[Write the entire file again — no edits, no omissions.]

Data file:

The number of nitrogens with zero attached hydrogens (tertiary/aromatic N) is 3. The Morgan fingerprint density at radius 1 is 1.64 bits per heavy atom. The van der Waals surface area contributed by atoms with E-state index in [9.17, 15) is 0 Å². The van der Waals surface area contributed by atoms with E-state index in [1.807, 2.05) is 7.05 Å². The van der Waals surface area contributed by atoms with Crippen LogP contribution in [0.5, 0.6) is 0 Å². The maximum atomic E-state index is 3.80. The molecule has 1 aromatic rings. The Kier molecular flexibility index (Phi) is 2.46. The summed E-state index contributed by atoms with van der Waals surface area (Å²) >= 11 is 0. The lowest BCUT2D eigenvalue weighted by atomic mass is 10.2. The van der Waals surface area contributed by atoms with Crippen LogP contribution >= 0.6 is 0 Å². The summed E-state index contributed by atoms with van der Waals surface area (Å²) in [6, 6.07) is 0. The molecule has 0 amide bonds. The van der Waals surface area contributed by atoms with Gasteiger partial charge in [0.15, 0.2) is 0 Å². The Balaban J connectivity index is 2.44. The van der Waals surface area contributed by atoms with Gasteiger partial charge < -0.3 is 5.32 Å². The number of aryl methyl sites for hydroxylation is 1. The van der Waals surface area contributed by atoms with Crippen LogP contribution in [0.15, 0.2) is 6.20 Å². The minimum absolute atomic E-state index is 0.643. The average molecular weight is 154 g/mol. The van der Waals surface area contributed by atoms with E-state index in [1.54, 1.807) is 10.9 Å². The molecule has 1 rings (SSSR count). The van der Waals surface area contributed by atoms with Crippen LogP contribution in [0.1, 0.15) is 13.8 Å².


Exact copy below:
The number of nitrogens with zero attached hydrogens (tertiary/aromatic N) is 3. The Morgan fingerprint density at radius 1 is 1.64 bits per heavy atom. The van der Waals surface area contributed by atoms with E-state index in [9.17, 15) is 0 Å². The van der Waals surface area contributed by atoms with E-state index in [1.807, 2.05) is 7.05 Å². The van der Waals surface area contributed by atoms with Crippen LogP contribution in [0.5, 0.6) is 0 Å². The maximum atomic E-state index is 3.80. The molecule has 1 aromatic rings. The Kier molecular flexibility index (Phi) is 2.46. The summed E-state index contributed by atoms with van der Waals surface area (Å²) >= 11 is 0. The lowest BCUT2D eigenvalue weighted by atomic mass is 10.2. The van der Waals surface area contributed by atoms with Crippen LogP contribution >= 0.6 is 0 Å². The summed E-state index contributed by atoms with van der Waals surface area (Å²) in [6, 6.07) is 0. The molecule has 0 amide bonds. The van der Waals surface area contributed by atoms with Gasteiger partial charge in [0.15, 0.2) is 0 Å². The Balaban J connectivity index is 2.44. The van der Waals surface area contributed by atoms with Gasteiger partial charge < -0.3 is 5.32 Å². The number of aryl methyl sites for hydroxylation is 1. The van der Waals surface area contributed by atoms with Crippen LogP contribution in [0.15, 0.2) is 6.20 Å². The minimum absolute atomic E-state index is 0.643. The average molecular weight is 154 g/mol. The van der Waals surface area contributed by atoms with E-state index in [1.54, 1.807) is 10.9 Å². The molecule has 1 rings (SSSR count). The van der Waals surface area contributed by atoms with Crippen LogP contribution in [0.1, 0.15) is 13.8 Å².